Jonathan Chait thinks that all the calls for presidential leadership to get Congress to, you know, do its job is magical thinking. In an article this morning, he said that there are two kinds analysts: quants and guts. Quants are people who look at the numbers. “The Democrats don’t have a filibuster-proof majority so little gets done.” Guts are people who just know that if Obama would show leadership and, say, part the red sea, everything would be fine. He’s right as far as it goes: a lot of observers want to create a kind of romantic narrative where the president is Achilles who can win the battle through force of will.
Where I think Chait got it wrong is in assuming that these people are not apologists for the Republican Party. He noted that the pundits who are pushing this line largely agree with Obama. While that’s true, they aren’t liberals; they are professional centrists who tilt slightly to the right or left depending on the person. They cannot allow themselves to say that something is wrong with the Republican Party much less with our entire political system. And so they focus all of their disappointment on Obama’s supposed lack of leadership.
These same commentators were not complaining about the watered down legislation that Obama did get passed when he had the power. That’s because they all like middle-of-the-road legislation. Of course, it is even more the case that they don’t want any actual economic reforms. After all, their lives are good. But when it comes to new legislation that might inconvenience gun buyers a tiny amount but otherwise would be useless, well, that’s unacceptable! Maureen Dowd, Dana Milbank, and Ron Fournier want Congressional action for its own sake. If Obama had complete control the Congress and he decided to enact a financial transaction tax, I’m sure they would be outraged.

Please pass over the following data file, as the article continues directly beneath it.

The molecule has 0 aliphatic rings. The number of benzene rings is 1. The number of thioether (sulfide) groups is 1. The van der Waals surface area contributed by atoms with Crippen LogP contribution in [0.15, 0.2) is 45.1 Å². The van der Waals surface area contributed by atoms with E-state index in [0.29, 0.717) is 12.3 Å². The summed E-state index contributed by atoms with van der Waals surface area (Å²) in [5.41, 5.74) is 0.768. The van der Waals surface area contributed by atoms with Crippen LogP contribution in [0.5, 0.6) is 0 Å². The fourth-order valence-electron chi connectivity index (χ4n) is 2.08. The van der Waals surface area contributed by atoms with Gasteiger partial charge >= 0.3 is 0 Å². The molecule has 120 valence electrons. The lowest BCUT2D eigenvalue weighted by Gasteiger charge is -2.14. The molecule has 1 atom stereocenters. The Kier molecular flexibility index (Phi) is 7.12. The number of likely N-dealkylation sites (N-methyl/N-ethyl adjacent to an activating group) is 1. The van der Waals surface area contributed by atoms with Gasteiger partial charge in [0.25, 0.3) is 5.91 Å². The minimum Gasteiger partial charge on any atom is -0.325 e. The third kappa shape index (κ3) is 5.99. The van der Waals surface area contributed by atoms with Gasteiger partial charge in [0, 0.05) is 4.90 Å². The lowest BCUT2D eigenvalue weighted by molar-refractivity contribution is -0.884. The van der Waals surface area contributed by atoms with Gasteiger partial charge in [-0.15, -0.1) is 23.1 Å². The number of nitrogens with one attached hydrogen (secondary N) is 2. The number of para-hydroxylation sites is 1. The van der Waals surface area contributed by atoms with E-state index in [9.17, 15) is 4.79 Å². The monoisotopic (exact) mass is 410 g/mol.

What these moderates want above all else is the appearance of Congressional action. They want a narrative that says that all is fine in Washington; there is no dysfunction; both parties love America and are trying to do what is right. They cannot admit that anything is wrong, so they turn to the narrative that Obama isn’t leading, as though he is Hugh Beaumont on Leave it to Beaver. It is pathetic, of course; but it isn’t new. It is just a different take on false equivalence.
For the record, I am very much a quant. In fact, after last year’s election, I repeatedly countered the idea from people (including Chait) that Obama’s sizable win mattered in terms of policy. His big win in 2008 mattered because the Democrats controlled Congress. He could have won 100% of the vote in 2012 and it wouldn’t have matter as long as Congress was still controlled by the Republicans. So there is a lot of magical thinking going around.
 Here is Randy Newman’s “My Life Is Good”: